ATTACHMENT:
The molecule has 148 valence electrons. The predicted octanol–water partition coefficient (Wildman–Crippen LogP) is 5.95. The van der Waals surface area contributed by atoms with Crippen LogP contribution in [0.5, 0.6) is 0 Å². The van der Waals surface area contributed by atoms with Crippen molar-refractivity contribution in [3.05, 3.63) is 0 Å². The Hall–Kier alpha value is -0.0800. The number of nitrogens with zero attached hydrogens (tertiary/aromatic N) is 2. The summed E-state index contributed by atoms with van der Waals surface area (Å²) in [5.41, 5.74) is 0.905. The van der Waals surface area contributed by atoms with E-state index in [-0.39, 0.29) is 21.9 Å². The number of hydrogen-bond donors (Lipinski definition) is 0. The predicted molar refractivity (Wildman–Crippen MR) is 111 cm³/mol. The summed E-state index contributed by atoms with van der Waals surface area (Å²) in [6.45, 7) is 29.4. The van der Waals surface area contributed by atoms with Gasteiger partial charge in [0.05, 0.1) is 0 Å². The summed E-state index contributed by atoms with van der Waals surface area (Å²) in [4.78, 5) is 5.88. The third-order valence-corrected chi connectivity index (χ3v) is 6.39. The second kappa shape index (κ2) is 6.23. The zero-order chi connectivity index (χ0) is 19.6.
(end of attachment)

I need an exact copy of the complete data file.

The molecule has 148 valence electrons. The predicted octanol–water partition coefficient (Wildman–Crippen LogP) is 5.95. The van der Waals surface area contributed by atoms with Crippen LogP contribution in [0.5, 0.6) is 0 Å². The van der Waals surface area contributed by atoms with Crippen molar-refractivity contribution in [3.05, 3.63) is 0 Å². The Hall–Kier alpha value is -0.0800. The number of nitrogens with zero attached hydrogens (tertiary/aromatic N) is 2. The summed E-state index contributed by atoms with van der Waals surface area (Å²) in [5.41, 5.74) is 0.905. The van der Waals surface area contributed by atoms with E-state index in [-0.39, 0.29) is 21.9 Å². The number of hydrogen-bond donors (Lipinski definition) is 0. The predicted molar refractivity (Wildman–Crippen MR) is 111 cm³/mol. The summed E-state index contributed by atoms with van der Waals surface area (Å²) in [6.45, 7) is 29.4. The van der Waals surface area contributed by atoms with Gasteiger partial charge in [0.05, 0.1) is 0 Å². The summed E-state index contributed by atoms with van der Waals surface area (Å²) in [4.78, 5) is 5.88. The third-order valence-corrected chi connectivity index (χ3v) is 6.39. The second kappa shape index (κ2) is 6.23. The zero-order chi connectivity index (χ0) is 19.6.